Four tales of crime adapted from Frank Miller's popular comics, focusing around a muscular brute who's looking for the person responsible for the death of his beloved Goldie, a man fed up with Sin City's corrupt law enforcement who takes the law into his own hands after a horrible mistake, a cop who risks his life to protect a girl from a deformed pedophile, and a hitman looking to make a little cash. Written by
According to an interview with "Latino Review", Michael Madsen landed the role of Bob by approaching Robert Rodriguez at the "Kill Bill" wrap party and simply asked why he hadn't been cast in "Sin City". Rodriguez obliged, giving Madsen the only part that hadn't been cast yet: Bob. See more »
When Gail is tied up in the chair, her left earring is stuck inside one of the ropes round her neck, which must have been a little uncomfortable because in the next shot, it is dangling free. See more »
She shivers in the wind like the last leaf on a dying tree. I let her hear my footsteps. She only goes stiff for a moment.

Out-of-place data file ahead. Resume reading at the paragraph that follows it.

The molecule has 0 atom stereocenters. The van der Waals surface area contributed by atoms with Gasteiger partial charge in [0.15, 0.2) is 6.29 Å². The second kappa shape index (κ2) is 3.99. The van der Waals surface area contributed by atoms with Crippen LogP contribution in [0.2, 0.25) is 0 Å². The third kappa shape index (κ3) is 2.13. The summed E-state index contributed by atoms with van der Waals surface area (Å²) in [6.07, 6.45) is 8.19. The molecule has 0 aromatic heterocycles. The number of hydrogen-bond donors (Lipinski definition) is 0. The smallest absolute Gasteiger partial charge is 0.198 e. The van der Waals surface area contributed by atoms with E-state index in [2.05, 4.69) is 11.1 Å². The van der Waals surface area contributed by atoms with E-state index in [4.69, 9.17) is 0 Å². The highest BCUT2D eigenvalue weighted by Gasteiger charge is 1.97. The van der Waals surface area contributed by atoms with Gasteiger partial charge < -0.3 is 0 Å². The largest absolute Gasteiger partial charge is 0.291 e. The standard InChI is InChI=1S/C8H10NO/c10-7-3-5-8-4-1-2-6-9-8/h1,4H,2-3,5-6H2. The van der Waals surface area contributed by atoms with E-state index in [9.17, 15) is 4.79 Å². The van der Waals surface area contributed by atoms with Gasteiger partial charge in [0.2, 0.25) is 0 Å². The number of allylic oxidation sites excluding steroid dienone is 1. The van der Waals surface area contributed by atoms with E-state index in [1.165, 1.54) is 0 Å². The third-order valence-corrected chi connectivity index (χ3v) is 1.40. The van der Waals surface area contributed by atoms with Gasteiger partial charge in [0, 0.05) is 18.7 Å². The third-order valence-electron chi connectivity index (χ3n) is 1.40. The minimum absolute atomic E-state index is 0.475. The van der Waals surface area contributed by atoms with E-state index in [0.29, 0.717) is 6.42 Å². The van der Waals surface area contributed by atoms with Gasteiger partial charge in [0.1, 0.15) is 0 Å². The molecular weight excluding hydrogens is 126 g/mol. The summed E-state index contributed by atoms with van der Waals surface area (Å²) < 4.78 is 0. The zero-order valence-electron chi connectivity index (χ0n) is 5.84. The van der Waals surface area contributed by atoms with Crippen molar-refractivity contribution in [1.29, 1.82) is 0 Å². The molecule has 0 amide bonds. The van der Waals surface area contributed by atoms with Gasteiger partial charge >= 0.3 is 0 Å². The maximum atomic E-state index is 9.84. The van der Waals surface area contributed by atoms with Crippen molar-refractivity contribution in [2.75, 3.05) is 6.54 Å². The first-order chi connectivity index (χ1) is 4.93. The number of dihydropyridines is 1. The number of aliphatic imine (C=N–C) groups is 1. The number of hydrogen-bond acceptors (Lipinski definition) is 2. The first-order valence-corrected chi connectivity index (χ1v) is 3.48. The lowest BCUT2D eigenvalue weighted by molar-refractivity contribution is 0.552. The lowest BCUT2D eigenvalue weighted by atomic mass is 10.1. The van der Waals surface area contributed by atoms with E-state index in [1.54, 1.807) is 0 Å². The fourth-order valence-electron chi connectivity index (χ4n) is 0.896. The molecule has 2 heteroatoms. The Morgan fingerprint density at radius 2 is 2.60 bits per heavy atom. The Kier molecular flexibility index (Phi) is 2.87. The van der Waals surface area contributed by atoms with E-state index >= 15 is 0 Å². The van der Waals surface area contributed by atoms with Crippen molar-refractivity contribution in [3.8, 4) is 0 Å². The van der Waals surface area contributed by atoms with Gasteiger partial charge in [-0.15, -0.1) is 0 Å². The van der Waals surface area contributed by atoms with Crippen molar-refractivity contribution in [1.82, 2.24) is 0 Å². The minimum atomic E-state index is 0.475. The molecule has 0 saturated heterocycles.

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I just came back from an advance screening of Sin City, and I can tell you this is one salient reel of pitch of a film. Think of it as film noir amped up for a post modern century. It comes across like most of Frank Miller's writing, modestly fantastic for the comic environment, but steeped long and hard in the tradition of the underground crime writers of the '40's. Visually, the juxtaposition of the rich B&W with digitally-hued Technicolor makes it hard to take your eyes off the screen. This film was tailor made for most of the people who have been following Miller's writing for the past twenty odd years, brimming with many of his trademark elements and visual style that he, along with Messrs. Rodriguez and Tarantino, capture brilliantly. Not for more sensitive or under aged souls, Sin City will burn like a fire that you have to watch for everyone else.
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